Posted: May 08, 2014 11:52 PM EDT
Updated: May 09, 2014 12:34 AM EDT
By John Hook, FOX 10 News
PHOENIX (KSAZ) – For some reason, Arizona’s Governor’s have had a spotty attendance record.
It’s been almost 30 years since an Arizona Governor completed two full terms in office.
Evan Mecham was impeached in 1988.
Janet Napolitano left during her second term to head-up the Department of Homeland Security in the Obama Administration.
And then there was Fife Symington, he was convicted of fraud and resigned from office in 1996.
Out of all of the governors who left office early it’s Symington who had the most lasting impact on Arizona.
25 years-ago few were riding as high as Symington. The brash developer had just brought the Camelback Esplanade to fruition.
Symington parlayed that victory into an improbable march to become Arizona’s 19th Governor.
FOX 10 recently caught up with him at the Esplanade where it all started. He was lamenting the loss of the fine marble that was in the entryway. Symington hand picked that marble from a quarry in Italy.
“They’ve torn out that beautiful marble,” he said.
FOX 10 asked him if he thought about his time as Governor. “You know I really don’t, I’m reminded of it periodically, I don’t live there, that to me was a waypoint in my life,” he said.
Yet so many of the battles he fought as Governor are still with us today. School choice, Symington made Arizona a haven for charter schools.
“And by creating that choice and creating charter schools the public education institutions would be forced to compete and get better, it was never meant to hurt, it was meant to make them better,” he said.
And Indian gaming, it began on his watch even though he vigorously opposed it.
“The impacts have not been what I expected, it’s had less of an impact on the rest of the state, I think I was probably wrong, I was maybe too concerned about that,” he said.
Symington’s second term was cut short when he was convicted of bank fraud, stemming from his developments, including his beloved Esplanade.
When asked if he wished this had never happened he said, “The Esplanade, oh no, I loved building this project, it was really great… I have nothing but the fondest memories of this effort, I never dreamed it would be used as a weapon against me, I was pretty naive looking bad”.
The day after Symington was convicted he resigned as Governor.
“I have never been one to linger, and I have no intent to start now,” said Symington.
“I just felt that the office is more important than the person holding the office, and that it would not be good for the state to have a sitting governor under these convictions and under appeal. It just wouldn’t make any sense, it would not be good for the state,” he said.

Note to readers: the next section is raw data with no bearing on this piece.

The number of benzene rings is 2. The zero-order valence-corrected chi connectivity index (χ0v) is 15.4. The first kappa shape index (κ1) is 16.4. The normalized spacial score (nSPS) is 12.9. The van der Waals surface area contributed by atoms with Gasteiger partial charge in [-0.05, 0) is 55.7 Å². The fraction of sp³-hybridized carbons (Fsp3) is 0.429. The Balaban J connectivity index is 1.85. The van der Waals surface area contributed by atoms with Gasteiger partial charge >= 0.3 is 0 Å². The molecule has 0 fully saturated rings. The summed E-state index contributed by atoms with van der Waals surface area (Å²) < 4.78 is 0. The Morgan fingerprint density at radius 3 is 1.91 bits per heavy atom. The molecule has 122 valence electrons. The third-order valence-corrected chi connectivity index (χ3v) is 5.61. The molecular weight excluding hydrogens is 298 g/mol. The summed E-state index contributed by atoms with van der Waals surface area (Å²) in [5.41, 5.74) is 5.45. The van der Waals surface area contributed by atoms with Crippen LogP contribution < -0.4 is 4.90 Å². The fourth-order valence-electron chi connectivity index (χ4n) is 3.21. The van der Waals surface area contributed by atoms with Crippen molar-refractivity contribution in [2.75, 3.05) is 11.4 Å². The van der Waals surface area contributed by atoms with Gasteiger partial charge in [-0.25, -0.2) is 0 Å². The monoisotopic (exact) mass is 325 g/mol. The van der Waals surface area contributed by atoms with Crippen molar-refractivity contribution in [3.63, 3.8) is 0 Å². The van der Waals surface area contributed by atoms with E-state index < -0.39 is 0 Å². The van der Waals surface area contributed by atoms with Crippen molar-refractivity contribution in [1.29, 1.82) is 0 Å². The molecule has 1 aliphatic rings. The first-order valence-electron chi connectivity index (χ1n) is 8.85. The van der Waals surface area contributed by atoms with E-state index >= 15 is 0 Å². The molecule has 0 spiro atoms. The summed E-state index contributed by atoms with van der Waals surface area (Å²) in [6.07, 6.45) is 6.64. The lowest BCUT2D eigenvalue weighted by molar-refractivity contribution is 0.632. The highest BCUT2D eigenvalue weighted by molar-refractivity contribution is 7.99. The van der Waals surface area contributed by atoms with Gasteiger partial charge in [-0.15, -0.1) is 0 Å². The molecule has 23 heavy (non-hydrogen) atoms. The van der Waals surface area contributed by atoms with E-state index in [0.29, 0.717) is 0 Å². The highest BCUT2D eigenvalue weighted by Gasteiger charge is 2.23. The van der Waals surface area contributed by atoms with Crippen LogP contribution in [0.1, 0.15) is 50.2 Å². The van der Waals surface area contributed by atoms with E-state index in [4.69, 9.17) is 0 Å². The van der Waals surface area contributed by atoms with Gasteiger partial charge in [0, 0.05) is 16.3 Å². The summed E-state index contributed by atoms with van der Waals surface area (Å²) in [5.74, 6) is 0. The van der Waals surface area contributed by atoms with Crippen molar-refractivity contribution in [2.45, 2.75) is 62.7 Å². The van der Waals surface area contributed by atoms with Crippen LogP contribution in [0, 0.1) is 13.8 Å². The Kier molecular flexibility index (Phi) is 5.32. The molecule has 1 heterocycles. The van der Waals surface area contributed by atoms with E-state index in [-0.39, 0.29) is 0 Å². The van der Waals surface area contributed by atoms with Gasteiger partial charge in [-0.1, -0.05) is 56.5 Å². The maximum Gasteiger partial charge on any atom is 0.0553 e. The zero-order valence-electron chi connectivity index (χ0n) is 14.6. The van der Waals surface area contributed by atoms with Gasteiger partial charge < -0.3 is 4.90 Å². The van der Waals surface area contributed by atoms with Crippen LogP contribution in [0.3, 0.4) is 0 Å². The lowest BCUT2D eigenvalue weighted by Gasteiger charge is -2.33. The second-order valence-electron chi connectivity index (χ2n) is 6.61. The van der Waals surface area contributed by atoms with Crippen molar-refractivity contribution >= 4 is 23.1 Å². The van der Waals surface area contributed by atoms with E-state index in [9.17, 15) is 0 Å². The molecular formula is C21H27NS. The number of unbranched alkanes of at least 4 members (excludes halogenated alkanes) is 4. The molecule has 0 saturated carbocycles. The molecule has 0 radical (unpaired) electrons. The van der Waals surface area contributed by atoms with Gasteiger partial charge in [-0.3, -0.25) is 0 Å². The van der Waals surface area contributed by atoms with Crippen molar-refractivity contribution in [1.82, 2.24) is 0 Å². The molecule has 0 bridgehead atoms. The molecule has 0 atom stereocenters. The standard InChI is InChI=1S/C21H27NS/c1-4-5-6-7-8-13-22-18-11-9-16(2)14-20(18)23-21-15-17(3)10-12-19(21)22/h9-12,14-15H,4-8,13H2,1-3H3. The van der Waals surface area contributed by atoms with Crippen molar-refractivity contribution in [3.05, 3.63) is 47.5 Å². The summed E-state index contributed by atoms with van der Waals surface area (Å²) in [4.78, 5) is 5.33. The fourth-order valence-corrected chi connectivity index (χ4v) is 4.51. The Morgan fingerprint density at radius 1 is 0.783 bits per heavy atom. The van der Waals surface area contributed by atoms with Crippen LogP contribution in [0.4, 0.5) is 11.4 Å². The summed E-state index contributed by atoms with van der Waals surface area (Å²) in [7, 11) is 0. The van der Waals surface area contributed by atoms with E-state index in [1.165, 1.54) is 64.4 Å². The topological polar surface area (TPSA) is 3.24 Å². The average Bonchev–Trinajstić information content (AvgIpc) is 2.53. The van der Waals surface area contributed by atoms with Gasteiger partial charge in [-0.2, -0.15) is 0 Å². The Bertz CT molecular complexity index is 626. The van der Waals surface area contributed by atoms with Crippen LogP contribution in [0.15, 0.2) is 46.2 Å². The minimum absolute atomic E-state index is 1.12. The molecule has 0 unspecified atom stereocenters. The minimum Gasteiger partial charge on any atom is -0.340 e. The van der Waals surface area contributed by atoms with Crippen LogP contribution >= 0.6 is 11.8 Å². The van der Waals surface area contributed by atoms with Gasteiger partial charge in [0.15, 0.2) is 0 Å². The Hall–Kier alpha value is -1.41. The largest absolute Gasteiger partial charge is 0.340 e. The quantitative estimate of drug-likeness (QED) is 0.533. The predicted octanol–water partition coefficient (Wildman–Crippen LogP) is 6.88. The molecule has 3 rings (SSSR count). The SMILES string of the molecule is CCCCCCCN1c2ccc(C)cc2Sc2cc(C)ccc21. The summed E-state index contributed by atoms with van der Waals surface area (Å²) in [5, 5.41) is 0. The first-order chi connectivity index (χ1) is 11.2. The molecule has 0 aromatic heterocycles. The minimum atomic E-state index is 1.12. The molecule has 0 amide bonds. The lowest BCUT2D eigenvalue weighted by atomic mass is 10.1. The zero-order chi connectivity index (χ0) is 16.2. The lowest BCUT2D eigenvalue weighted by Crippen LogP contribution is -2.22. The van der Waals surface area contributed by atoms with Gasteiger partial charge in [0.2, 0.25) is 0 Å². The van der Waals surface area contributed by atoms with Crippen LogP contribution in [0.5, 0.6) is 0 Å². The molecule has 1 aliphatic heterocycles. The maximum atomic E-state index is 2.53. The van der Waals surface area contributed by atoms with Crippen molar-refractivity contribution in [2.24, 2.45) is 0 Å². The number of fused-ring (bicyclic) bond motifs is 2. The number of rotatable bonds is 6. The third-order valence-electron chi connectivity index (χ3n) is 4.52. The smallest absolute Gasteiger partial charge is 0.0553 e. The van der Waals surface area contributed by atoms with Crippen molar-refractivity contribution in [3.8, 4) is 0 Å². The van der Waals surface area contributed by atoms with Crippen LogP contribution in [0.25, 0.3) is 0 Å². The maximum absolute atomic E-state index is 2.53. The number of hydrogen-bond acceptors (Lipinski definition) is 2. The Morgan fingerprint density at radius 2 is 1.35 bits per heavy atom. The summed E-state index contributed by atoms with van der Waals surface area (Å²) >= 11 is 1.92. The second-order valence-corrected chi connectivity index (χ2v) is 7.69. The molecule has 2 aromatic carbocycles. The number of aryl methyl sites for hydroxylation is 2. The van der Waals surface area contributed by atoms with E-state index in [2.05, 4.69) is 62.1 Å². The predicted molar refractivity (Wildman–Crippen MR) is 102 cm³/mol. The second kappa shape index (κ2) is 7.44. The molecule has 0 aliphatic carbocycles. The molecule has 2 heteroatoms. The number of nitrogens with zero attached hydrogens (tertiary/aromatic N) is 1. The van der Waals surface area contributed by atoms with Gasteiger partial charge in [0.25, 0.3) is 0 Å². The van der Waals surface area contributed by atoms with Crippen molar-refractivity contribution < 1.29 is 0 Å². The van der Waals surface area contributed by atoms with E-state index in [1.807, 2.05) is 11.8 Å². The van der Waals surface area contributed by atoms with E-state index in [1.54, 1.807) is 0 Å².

Symington was sentenced to 2 1/2 years in prison. “It was a deeply humanizing experience, it really did change me, it made me a lot less judgemental, it made me even more concerned about the power of the federal government, and the damage they could do to anyone if they put a flashlight on you, the bright light on you,” he said.
While his appeals wound through the court, he found solace behind a stove.
“I went to culinary school to take my mind off of that,” he said.
Symington became a chef and opened the Scottsdale Culinary Institute. “I used to teach the custard and creme brule class,” he said.
But prison was always looming. “I had a yellow duffle bag in my bedroom that was packed because I might have to report to Nellis on a 24 hour notice if I lost my appeal,” said Symington.
He never did go to prison; his conviction was overturned. Government prosecutors considered re-trying him, but President Bill Clinton ended that when he pardoned Symington. The two politicians had a chance meeting years before when both were 19 years-old.
“Outside the Kennedy compound in Hyannis Port… it was a very interesting weekend,” he said.
Introduced by a mutual friend, Tommy Caplan who later petitioned the president to pardon Symington.
“So we all got together at Hyannis Port on a weekend, and two of my very attractive first cousins Jane and Elise were with us,” he recalled.
The girls caught Bill Clinto’s eye.
“So I quickly realized I needed to protect my two first cousins both of whom were just drop dead gorgeous, its sort of a stormy day and were down on the beach and were walking along the beach, and the red flags were up and rip-tides all the sudden Tommy turns to me, and he says well where’s bill, and then I looked out, and there 100 yards off shore is this head bobbing, and there’s Bill Clinton caught in the rip-tide headed to Portugal,” said Symington.
Symington climbed into a rowboat and headed out to save the future President.
“I got upstream of him and he crashed into the boat, i’ll never forget because I reached down and grabbed him by his hair, which there was a lot, and he’s a big guy and I lifted him up and said “you need a ride?”, And I flipped him into the boat and he was coughing, and he lacerated his chest, because he’d been raked over some shoals and brought him to shore that was it.” said Symington.
In that afternoon, he had saved the life of the future president and perhaps saved himself.
“He said I saved his life; he was in trouble, there’s no doubt about that,” said Symington.
Fife Symington turns 70 next year and with all the highs and lows he’s experience he seems genuinely content with his life.
“I’m proud that I was Governor of Arizona, I love my state, I love Arizona,” he said.
When asked if he would consider running again he said, “No, it’s a no”.
“I do not see how going back into public life would fit anymore, I’ve got other things I want to do with my life,” he said.
Beyond charter schools, indian gaming, and tax reform Symington is known for something else. “The Phoenix Lights”, the UFO event here in the valley in 1997. Symington witnessed the phenomenon and he’s convinced what he saw that night was “not of this world”.